Ms Kerr : We've got quite a number of examples that I could use. Some are in the public domain—for example, the prosecution in WA for the sit-in at GD Pork that was video streamed live to the world for a couple of hours. We've had other instances. A piggery in Queensland had the first major sit-in of around 90 people in a farrowing shed. They arrived around three or four o'clock in the morning. The workers were confronted, when they opened the door to do their animal welfare checks and feed sows in the farrowing shed, with 90 people sitting down and chained. Those animals couldn't be looked after. In fact, there were some livestock losses as a result of that. It took police and negotiators some significant time. We're talking about probably eight hours or so before the activists agreed to actually remove themselves. During that time, social media was used widely. We had social media outside that particular piggery. It's unfortunate because that producer was talking in the media about his experience and the effect on his people and he was targeted, not just then but time and time and time again. A producer who sticks their head up will be targeted and targeted in a big way. They're just a couple of examples, but we have multiple examples of producers having been targeted through social media means.

Senator CHANDLER: I have a couple of other questions. We've touched on a lot of the impacts that this sort of behaviour or activism can have on farmers and producers. Can we perhaps go into a little bit more detail? I note the data that the pork industry's provided around reproductive loss in sows. That seems to be significantly affecting your members. What does that look like? How does that happen?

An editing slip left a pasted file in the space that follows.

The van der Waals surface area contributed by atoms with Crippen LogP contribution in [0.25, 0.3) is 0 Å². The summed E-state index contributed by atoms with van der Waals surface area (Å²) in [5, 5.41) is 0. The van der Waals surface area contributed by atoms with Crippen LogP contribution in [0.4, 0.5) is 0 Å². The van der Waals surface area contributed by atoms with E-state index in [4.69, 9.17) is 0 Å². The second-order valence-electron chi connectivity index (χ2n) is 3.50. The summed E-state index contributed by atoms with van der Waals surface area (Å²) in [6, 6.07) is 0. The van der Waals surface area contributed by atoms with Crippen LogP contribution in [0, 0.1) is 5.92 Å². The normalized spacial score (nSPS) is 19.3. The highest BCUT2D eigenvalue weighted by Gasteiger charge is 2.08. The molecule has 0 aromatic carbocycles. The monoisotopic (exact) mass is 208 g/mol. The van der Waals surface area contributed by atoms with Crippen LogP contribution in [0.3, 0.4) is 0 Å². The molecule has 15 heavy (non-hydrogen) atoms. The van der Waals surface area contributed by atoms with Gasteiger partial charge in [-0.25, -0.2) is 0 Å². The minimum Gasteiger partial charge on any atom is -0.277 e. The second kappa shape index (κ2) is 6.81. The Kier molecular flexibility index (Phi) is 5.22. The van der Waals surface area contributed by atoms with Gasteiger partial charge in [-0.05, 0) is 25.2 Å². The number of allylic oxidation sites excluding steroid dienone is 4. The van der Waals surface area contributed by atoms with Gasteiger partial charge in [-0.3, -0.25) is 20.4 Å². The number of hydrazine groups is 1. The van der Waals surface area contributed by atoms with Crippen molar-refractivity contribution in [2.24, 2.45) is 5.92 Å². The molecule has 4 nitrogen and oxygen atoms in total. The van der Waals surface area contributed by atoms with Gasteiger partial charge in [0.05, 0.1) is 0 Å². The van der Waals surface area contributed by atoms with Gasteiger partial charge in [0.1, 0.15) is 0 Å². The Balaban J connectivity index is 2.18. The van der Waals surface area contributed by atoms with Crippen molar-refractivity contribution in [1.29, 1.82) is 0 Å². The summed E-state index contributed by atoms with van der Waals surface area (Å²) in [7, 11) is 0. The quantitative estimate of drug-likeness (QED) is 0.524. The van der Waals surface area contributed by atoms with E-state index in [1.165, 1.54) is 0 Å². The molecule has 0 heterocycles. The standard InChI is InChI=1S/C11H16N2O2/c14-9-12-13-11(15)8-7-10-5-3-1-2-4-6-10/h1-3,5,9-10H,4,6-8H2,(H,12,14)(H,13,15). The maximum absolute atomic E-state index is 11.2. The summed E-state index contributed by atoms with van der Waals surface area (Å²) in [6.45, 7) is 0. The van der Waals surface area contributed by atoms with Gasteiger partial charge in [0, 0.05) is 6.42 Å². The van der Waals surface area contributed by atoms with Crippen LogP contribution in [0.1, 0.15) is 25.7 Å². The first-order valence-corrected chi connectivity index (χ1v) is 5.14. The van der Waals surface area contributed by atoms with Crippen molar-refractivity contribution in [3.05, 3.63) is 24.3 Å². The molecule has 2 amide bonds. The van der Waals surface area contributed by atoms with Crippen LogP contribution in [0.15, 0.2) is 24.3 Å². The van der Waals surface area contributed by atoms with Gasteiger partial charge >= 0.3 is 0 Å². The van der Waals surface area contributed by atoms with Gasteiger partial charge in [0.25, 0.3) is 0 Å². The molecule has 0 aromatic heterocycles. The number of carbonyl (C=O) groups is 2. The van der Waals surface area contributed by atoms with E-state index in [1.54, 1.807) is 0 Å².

Ms Kerr : Our industry's experienced this sort of attention for the most part of this decade. In the early days, they weren't able to know about it or identify it until it was made public, and that could be some years down the track. The material's just kept. An activist might walk into a farrowing shed in the middle of the night. The sows know the stock people who look after them, and their first instinct will be to get up. We have footage where this has happened. The piggery I talked about before put up some CCTV footage. It showed two activists earlier this year who entered a farrowing shed. The sows were nice and quiet, sleeping. As soon as the activists walked around, the sows started getting up. That sort of distress in a group house situation, where you've got pregnant sows, is likely to result in stillbirths and abortions in the sows. You may not notice it at the time, but certainly the piglets born live will be affected. The producers see that decline and they can trace it back to the actual activism activity. That's just one example.